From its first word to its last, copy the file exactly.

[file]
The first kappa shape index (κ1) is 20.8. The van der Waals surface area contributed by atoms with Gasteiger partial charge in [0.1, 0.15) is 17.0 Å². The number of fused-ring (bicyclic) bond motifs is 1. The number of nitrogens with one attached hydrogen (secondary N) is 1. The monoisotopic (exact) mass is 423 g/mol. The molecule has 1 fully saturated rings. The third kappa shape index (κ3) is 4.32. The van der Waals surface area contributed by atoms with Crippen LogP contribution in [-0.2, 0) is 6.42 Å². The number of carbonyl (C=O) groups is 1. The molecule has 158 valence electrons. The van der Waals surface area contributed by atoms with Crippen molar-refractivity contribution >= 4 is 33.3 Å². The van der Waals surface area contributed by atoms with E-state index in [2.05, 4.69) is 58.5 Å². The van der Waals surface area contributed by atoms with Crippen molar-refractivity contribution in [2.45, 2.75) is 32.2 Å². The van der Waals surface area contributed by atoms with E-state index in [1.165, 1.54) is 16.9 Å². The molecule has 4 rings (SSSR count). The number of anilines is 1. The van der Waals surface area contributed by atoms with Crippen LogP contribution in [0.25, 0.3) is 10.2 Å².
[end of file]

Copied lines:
The first kappa shape index (κ1) is 20.8. The van der Waals surface area contributed by atoms with Gasteiger partial charge in [0.1, 0.15) is 17.0 Å². The number of fused-ring (bicyclic) bond motifs is 1. The number of nitrogens with one attached hydrogen (secondary N) is 1. The monoisotopic (exact) mass is 423 g/mol. The molecule has 1 fully saturated rings. The third kappa shape index (κ3) is 4.32. The van der Waals surface area contributed by atoms with Crippen LogP contribution in [-0.2, 0) is 6.42 Å². The number of carbonyl (C=O) groups is 1. The molecule has 158 valence electrons. The van der Waals surface area contributed by atoms with Crippen molar-refractivity contribution >= 4 is 33.3 Å². The van der Waals surface area contributed by atoms with E-state index in [2.05, 4.69) is 58.5 Å². The van der Waals surface area contributed by atoms with Crippen molar-refractivity contribution in [2.45, 2.75) is 32.2 Å². The van der Waals surface area contributed by atoms with E-state index in [1.165, 1.54) is 16.9 Å². The molecule has 4 rings (SSSR count). The number of anilines is 1. The van der Waals surface area contributed by atoms with Crippen LogP contribution in [0.25, 0.3) is 10.2 Å².